The NACS coalition in North America is almost complete, with Lucid to adopt the NACS charging connector for all of its electric cars by 2025.
The company said that vehicles built with the current Combined Charging System (CCS1) will be able to charge at stations in the Tesla Supercharger network by using an adapter starting in 2025. In parallel, Lucid will integrate the NACS into its future vehicles during the same period so they will be natively compatible with NACS.
This move basically mirrors what other EV manufacturers have previously announced. However, in the case of Lucid, the support of high-voltage battery systems –some as high as 1,000 volts– is especially important. Otherwise, the switch to the NACS and access to Tesla Superchargers would not be an optimum solution. It was already seen that a Lucid Air could only charge at just around 50 kilowatts at V3 Tesla Superchargers (which are rated at up to about 500 volts) with an integrated CCS1 adapter. That’s roughly six times slower than at high-voltage CCS1 chargers, which charge at 300+ kilowatts.
The Tesla-developed NACS will eventually be able to offer high-voltage charging matching CCS1, according to Tesla, but it’s not commonplace yet. Until such chargers are introduced and deployed in volume, Lucid and other EV manufacturers using high-voltage battery systems don’t have any reason to hurry up the switch.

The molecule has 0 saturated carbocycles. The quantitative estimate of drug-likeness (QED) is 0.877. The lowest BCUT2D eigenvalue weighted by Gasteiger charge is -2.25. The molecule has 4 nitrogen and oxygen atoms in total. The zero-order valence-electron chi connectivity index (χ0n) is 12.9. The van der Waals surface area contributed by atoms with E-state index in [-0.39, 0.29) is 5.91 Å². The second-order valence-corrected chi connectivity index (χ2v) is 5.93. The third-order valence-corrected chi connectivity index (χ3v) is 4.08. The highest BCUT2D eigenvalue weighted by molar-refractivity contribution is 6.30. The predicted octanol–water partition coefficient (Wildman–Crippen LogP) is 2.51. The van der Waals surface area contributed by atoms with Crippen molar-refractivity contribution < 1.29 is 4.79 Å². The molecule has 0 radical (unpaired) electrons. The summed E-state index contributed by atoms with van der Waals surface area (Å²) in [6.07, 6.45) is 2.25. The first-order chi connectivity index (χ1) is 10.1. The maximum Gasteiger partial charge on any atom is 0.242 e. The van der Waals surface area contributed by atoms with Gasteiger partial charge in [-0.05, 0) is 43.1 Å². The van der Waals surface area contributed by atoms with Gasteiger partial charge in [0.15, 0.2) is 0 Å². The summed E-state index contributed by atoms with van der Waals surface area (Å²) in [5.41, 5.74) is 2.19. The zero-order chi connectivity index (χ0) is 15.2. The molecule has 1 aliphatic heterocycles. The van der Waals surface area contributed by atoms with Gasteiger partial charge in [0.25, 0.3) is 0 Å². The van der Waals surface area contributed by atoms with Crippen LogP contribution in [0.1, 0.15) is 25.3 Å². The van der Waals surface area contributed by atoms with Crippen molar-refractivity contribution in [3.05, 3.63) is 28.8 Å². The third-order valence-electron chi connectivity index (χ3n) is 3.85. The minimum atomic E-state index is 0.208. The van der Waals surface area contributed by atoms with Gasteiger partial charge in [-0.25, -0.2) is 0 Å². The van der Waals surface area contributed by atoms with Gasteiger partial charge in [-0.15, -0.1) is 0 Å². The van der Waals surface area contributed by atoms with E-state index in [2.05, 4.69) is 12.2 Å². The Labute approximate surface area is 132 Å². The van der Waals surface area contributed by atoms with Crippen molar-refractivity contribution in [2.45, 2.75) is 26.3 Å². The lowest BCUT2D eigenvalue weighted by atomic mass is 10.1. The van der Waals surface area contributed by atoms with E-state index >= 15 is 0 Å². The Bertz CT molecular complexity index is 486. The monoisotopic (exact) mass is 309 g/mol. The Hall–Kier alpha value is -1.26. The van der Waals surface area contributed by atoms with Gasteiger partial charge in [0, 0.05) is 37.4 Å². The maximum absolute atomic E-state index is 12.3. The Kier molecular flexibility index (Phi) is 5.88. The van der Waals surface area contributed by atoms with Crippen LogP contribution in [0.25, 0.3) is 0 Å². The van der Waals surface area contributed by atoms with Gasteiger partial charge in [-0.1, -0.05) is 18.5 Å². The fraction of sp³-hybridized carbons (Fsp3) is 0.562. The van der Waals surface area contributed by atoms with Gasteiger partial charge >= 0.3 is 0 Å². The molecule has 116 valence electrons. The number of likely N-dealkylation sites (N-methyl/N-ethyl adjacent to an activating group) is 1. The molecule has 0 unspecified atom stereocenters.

Peter Rawlinson, the CEO and CTO at Lucid, underlined the importance of “the nationwide rollout of future-ready higher-voltage charging stations”:
“Adopting NACS is an important next step to providing our customers with expanded access to reliable and convenient charging solutions for their Lucid vehicles. We believe that a unified charging standard, backed by the nationwide rollout of future-ready higher-voltage charging stations, will be a critical step in empowering American consumers to adopt electric vehicles.”
Lucid currently offers only one model, the Lucid Air, which will soon be joined by the Lucid Gravity – an all-electric SUV.
With Lucid on board, the automaker joins others including Ford, General Motors, Rivian, Volvo, Polestar, Mercedes-Benz, Nissan, Fisker, Honda, Jaguar, Hyundai, Kia, Genesis, BMW Group (BMW, MINI, and Rolls-Royce), Toyota (with Lexus), and Subaru. We are now waiting for the Volkswagen Group and Stellantis (and all of their accompanying brands) to catch up.